Bank of America Investment Case Recap
We believe large U.S. banks like Bank of America and JPMorgan can grow their earnings at “GDP +”, thanks to their scale, diversified franchises and leading market positions:
- Large banks achieve NII on favourable Net Interest Yields, thanks to their cheap deposit funding; yields had shrunk in recent years due to Quantitative Easing (“QE”), but are now rising again
- They have large Non-Interest Revenues such as Investment Banking Fees, which tend to become elevated during periods of QE as cheap money stimulates corporate and market activity, offsetting NII weakness
- Their cost ratios tend to be stable or improving, as economies of scale and use of technology help them become more efficient
- They are now far less vulnerable to economic downturns than in the past, thanks to central banks’ willingness to deploy QE and much larger capital buffers after the 2008 crisis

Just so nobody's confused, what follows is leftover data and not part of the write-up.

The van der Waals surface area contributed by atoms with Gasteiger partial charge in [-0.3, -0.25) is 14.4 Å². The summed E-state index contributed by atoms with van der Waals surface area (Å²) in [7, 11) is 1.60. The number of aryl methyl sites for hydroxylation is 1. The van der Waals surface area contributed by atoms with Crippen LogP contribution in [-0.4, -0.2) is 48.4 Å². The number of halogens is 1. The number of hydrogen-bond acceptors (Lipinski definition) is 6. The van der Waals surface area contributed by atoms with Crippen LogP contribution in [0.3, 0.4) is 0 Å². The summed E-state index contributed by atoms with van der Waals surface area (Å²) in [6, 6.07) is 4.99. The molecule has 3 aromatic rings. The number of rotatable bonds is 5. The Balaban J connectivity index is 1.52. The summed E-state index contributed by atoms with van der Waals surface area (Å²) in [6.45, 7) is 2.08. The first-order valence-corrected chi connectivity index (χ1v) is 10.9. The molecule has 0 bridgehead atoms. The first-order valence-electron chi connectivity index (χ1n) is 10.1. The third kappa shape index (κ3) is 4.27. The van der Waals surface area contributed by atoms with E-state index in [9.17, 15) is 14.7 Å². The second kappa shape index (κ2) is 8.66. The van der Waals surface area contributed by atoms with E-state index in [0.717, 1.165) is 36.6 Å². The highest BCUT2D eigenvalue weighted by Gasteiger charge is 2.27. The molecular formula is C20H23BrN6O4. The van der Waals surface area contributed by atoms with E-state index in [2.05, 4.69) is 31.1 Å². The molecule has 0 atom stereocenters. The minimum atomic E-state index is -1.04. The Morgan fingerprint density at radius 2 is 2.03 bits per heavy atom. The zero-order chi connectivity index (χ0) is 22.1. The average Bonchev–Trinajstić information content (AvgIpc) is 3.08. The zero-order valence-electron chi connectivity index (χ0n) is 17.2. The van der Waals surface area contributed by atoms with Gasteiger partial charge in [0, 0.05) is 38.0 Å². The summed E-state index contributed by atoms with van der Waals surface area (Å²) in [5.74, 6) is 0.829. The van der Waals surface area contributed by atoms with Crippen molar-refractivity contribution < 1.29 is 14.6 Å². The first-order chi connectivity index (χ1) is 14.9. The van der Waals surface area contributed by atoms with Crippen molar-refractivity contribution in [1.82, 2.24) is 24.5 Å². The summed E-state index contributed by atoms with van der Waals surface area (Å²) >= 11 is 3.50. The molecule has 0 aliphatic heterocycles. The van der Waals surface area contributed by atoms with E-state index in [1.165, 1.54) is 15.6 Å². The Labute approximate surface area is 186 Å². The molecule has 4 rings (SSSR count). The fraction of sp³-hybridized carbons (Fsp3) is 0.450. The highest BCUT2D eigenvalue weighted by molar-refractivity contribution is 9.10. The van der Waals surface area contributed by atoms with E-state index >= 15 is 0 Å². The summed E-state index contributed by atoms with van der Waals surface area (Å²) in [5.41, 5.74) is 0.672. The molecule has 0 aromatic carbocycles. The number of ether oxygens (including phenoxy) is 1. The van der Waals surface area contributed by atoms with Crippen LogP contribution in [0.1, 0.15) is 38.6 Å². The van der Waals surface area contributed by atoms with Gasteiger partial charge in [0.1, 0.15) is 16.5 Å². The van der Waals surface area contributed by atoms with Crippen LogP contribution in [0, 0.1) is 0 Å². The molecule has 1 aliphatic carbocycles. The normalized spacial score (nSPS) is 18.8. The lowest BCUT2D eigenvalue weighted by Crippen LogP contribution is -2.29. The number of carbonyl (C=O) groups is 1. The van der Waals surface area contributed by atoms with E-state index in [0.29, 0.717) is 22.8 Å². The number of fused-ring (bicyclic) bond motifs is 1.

The core of our investment case is that BAC will maintain a mid-teens long-term Return on Tangible Book Equity (“ROTCE”) on a growing capital base:
BAC Group ROTCE (Since 2013)
NB. Excludes $2.07bn First Data JV impairment in 2019.
Compared to its peer JPMorgan (also Buy-rated; see our review of Q3 2022 results) BAC is more weighted towards U.S. retail banking, its low-cost deposit franchise means it should benefit more from rising interest rates, and it faces less stringent regulatory capital requirements as it continues to grow in size.
BAC’s valuation has shrunk significantly even as its investment case remains on track, as we will explain below.
BAC Stock Key Metrics
At $32.98, BAC stock is trading at 1.55x its Q3 2022 TBV of $21.21. Relative to our assumed long-term ROTCE of 15%, this implies a P/E of 10.4x.